Many grant-giving foundations are conscious about the needs of their grant-receiving partners, as well as of the fact that they need their partners strong and sound, in order to be able to achieve their own goals. But they are also concerned about the long-term condition of their assets. If they distribute more money than usual, their assets will shrink and produce less revenue, reducing the capacity to have impact in the future. So, they are balancing their measures with these two competing considerations. Here, NGOs have an important role to play: They can raise awareness among grant-giving foundations, with their own donors directly and in conjunction with others, about the importance of stable NGO partners for achieving the purposes of foundations. Suggestions to grant-giving foundations in how they can strengthen their giving strategies, how they can reduce time and resources needed at their end, as well as for their recipients, by giving more strategically, more flexible and with less bureaucracy can be helpful for this dialogue. It is important that NGOs honestly disclose their challenges and also failures - the current crisis situation could be a valuable training ground for this, as everyone is affected by an external situation and it may be easier to disclose weaknesses to donors.


It is estimated that small-donor funding could also decrease drastically, due to many people having less revenue (unemployment, partial unemployment) or the funding priorities of small donors could shift dramatically due to this global event. On this level, it is important for NGOs to reiterate their case for support, but also to show, how continuation of their work – even if it is not directly related to health issues – is crucial for society to be able to find its new normal.


In spite of these actions that can be taken to prevent drastic decrease in funding, the different mid- to long-term scenarios should consider various levels of decrease, and balance them to potential increase in programmatic needs: how are you going to deliver strategically on your mission, even if there might be fewer funds available? How can you leverage impact by focusing your strategy? And what innovative approaches prove to be key for you to succeed in this?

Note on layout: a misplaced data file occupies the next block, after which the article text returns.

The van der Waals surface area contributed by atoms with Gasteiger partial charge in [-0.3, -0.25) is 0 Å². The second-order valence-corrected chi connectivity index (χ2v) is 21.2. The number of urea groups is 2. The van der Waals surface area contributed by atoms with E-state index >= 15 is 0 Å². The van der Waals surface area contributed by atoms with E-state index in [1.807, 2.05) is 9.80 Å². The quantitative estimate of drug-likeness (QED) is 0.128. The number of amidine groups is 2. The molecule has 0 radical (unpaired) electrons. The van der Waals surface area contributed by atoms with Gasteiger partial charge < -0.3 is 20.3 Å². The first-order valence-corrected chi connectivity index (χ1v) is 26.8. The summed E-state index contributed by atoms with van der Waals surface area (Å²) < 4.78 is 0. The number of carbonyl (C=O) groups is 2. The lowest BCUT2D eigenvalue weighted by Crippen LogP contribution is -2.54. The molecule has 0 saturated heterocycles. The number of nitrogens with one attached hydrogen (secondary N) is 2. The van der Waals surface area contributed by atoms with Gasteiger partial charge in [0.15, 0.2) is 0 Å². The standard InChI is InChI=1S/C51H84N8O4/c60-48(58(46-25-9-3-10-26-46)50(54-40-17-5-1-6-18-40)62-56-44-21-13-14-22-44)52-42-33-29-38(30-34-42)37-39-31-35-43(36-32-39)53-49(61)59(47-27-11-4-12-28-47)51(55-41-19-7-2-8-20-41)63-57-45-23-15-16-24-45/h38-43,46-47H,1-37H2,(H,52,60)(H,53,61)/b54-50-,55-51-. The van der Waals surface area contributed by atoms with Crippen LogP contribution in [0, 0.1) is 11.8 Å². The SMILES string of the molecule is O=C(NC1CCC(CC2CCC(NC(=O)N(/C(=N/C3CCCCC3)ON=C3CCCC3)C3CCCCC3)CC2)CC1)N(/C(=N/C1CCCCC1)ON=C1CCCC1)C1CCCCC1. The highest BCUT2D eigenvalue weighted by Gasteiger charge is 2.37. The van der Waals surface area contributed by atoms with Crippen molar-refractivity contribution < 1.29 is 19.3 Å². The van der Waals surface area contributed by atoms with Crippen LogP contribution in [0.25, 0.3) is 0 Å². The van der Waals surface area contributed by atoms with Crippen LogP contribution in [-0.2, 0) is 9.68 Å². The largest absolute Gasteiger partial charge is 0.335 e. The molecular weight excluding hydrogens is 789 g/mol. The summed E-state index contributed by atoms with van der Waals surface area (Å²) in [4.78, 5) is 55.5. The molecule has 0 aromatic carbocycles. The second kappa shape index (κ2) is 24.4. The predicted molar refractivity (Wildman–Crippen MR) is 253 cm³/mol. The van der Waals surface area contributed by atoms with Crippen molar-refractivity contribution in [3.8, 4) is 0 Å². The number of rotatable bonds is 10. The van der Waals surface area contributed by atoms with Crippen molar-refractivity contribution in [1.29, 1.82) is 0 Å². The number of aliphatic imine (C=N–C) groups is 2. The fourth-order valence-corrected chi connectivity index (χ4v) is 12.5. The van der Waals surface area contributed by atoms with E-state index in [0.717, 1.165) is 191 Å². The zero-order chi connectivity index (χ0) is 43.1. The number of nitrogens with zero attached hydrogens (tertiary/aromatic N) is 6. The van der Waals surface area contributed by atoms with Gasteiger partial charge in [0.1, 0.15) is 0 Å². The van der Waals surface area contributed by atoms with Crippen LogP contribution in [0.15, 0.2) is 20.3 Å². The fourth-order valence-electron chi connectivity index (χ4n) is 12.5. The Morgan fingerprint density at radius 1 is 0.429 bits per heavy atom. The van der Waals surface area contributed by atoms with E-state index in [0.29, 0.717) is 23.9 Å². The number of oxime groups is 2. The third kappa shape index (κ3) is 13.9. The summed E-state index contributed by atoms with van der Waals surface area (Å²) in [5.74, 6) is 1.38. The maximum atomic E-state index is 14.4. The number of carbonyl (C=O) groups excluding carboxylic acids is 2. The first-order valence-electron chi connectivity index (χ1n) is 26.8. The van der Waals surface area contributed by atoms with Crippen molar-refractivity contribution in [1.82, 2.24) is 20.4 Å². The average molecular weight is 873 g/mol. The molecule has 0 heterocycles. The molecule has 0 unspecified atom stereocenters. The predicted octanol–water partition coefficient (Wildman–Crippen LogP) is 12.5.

Now is also an important opportunity for NGOs to benefit from the experiences and lessons learned in recent weeks. Due to the situation, many organizations have been forced to adapt their working methods considerably and become more agile. This is the time to scrutinise and further develop governance and leadership in order to establish an agile and participatory management. This is a way of working together that not only allows, but also enables board members, all employees, as well as program participants and partners to contribute their ideas for change and innovation. Now is a moment in time when everyone is facing the challenges of sudden change, and offering them to become active and make their own contribution to shaping the future promises to fall on very fertile ground. Moreover, this is a great opportunity for organisations to tap into the rich knowledge, ideas and resources that may have been dormant in the past due to entrenched processes. These resources are the spark for real innovation, and if the opportunity is taken to move further towards a culture of innovation, it will ensure that the organisation is able to use them continuously in the future.

5 opportunities for NGOs as they go forward to shaping the future

1. Capitalise on the experience and lessons learnt from the past months and drive innovation that helps shaping the future.

2. Influence grant-giving foundations: advocate partnership on an equal footing with funding foundations. Discuss challenges and weaknesses transparently and invite grant-making foundations to consider more sustainable funding programs, flexible donations, core funding, and grants that focus on the needs of the organisation so that it can fulfil its mission.

3. Scrutinise your governance and leadership and move towards agile and participatory management.

4. Mobilise staff and board members to contribute to shaping the future of your organisation and to drive innovation.

5. Listen to the ones you serve (programme participants, partners) to ensure you respond to their needs and invite them to be part for shaping their future and the one of your organisation.

[1] We use the term «programme participants» for groups, individuals or organisations that are otherwise often called «beneficiaries», in order to imply that organisations are taking a participatory approach: Programme participants are decisive in identifying the needs and approaches for the programmes. Many of our partners are already working with such a participatory human rights-based approach. [2] 1) Lead strategically 2) ensure financial stability 3) be an ambassador 4) support and supervise executive management 5) ensure good governance